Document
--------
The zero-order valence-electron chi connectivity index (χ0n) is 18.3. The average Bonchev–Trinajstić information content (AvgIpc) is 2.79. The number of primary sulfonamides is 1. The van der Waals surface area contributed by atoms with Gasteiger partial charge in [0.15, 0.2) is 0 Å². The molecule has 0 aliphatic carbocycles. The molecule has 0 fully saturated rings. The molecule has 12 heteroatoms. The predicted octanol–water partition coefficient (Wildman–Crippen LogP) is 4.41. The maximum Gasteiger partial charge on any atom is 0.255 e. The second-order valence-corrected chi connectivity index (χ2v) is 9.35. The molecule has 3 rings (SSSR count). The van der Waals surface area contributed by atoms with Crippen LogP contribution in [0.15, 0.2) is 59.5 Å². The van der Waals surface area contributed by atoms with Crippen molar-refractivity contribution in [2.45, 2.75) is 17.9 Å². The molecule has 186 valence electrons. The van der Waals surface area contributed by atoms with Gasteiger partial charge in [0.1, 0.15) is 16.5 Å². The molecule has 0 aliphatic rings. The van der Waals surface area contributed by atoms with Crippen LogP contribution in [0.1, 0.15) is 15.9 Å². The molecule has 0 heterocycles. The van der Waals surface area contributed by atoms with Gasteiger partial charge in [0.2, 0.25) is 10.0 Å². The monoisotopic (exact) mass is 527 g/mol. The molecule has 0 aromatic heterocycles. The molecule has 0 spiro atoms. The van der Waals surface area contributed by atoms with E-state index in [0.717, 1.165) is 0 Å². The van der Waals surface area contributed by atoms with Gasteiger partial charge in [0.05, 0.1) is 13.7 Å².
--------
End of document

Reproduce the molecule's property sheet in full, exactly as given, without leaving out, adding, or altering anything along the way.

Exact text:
The zero-order valence-electron chi connectivity index (χ0n) is 18.3. The average Bonchev–Trinajstić information content (AvgIpc) is 2.79. The number of primary sulfonamides is 1. The van der Waals surface area contributed by atoms with Gasteiger partial charge in [0.15, 0.2) is 0 Å². The molecule has 0 aliphatic carbocycles. The molecule has 0 fully saturated rings. The molecule has 12 heteroatoms. The predicted octanol–water partition coefficient (Wildman–Crippen LogP) is 4.41. The maximum Gasteiger partial charge on any atom is 0.255 e. The second-order valence-corrected chi connectivity index (χ2v) is 9.35. The molecule has 3 rings (SSSR count). The van der Waals surface area contributed by atoms with Crippen LogP contribution in [0.15, 0.2) is 59.5 Å². The van der Waals surface area contributed by atoms with Crippen molar-refractivity contribution in [2.45, 2.75) is 17.9 Å². The molecule has 186 valence electrons. The van der Waals surface area contributed by atoms with Gasteiger partial charge in [0.1, 0.15) is 16.5 Å². The molecule has 0 aliphatic rings. The van der Waals surface area contributed by atoms with Crippen LogP contribution in [0.1, 0.15) is 15.9 Å². The molecule has 0 heterocycles. The van der Waals surface area contributed by atoms with Gasteiger partial charge in [0.2, 0.25) is 10.0 Å². The monoisotopic (exact) mass is 527 g/mol. The molecule has 0 aromatic heterocycles. The molecule has 0 spiro atoms. The van der Waals surface area contributed by atoms with E-state index in [0.717, 1.165) is 0 Å². The van der Waals surface area contributed by atoms with Gasteiger partial charge in [0.05, 0.1) is 13.7 Å².